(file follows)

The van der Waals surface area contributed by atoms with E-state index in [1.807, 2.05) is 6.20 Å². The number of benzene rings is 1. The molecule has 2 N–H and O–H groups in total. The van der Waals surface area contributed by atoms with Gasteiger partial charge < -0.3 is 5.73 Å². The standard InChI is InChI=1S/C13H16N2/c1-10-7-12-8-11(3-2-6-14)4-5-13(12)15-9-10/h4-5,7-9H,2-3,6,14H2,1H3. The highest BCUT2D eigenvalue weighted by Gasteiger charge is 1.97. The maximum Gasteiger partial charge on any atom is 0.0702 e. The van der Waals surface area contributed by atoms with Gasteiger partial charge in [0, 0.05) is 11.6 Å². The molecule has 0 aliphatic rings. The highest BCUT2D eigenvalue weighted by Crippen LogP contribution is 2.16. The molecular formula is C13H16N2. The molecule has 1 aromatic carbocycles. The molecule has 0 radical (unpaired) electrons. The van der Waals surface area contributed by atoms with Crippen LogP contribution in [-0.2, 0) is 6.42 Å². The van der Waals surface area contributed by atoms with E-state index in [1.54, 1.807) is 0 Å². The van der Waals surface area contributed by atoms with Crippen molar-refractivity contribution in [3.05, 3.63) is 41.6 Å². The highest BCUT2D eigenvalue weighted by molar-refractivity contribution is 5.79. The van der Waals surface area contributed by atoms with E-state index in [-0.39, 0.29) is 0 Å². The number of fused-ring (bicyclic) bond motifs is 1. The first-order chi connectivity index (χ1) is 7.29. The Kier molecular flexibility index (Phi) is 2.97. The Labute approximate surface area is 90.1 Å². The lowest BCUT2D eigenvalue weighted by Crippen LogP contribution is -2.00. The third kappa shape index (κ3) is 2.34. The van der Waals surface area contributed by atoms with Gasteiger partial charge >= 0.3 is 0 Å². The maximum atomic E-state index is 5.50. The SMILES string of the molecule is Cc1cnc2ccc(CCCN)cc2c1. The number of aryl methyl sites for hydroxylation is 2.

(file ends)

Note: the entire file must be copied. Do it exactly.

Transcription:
The van der Waals surface area contributed by atoms with E-state index in [1.807, 2.05) is 6.20 Å². The number of benzene rings is 1. The molecule has 2 N–H and O–H groups in total. The van der Waals surface area contributed by atoms with Gasteiger partial charge < -0.3 is 5.73 Å². The standard InChI is InChI=1S/C13H16N2/c1-10-7-12-8-11(3-2-6-14)4-5-13(12)15-9-10/h4-5,7-9H,2-3,6,14H2,1H3. The highest BCUT2D eigenvalue weighted by Gasteiger charge is 1.97. The maximum Gasteiger partial charge on any atom is 0.0702 e. The van der Waals surface area contributed by atoms with Gasteiger partial charge in [0, 0.05) is 11.6 Å². The molecule has 0 aliphatic rings. The highest BCUT2D eigenvalue weighted by Crippen LogP contribution is 2.16. The molecular formula is C13H16N2. The molecule has 1 aromatic carbocycles. The molecule has 0 radical (unpaired) electrons. The van der Waals surface area contributed by atoms with Crippen LogP contribution in [-0.2, 0) is 6.42 Å². The van der Waals surface area contributed by atoms with E-state index in [1.54, 1.807) is 0 Å². The van der Waals surface area contributed by atoms with Crippen molar-refractivity contribution in [3.05, 3.63) is 41.6 Å². The highest BCUT2D eigenvalue weighted by molar-refractivity contribution is 5.79. The van der Waals surface area contributed by atoms with E-state index in [-0.39, 0.29) is 0 Å². The number of fused-ring (bicyclic) bond motifs is 1. The first-order chi connectivity index (χ1) is 7.29. The Kier molecular flexibility index (Phi) is 2.97. The Labute approximate surface area is 90.1 Å². The lowest BCUT2D eigenvalue weighted by Crippen LogP contribution is -2.00. The third kappa shape index (κ3) is 2.34. The van der Waals surface area contributed by atoms with Gasteiger partial charge >= 0.3 is 0 Å². The maximum atomic E-state index is 5.50. The SMILES string of the molecule is Cc1cnc2ccc(CCCN)cc2c1. The number of aryl methyl sites for hydroxylation is 2.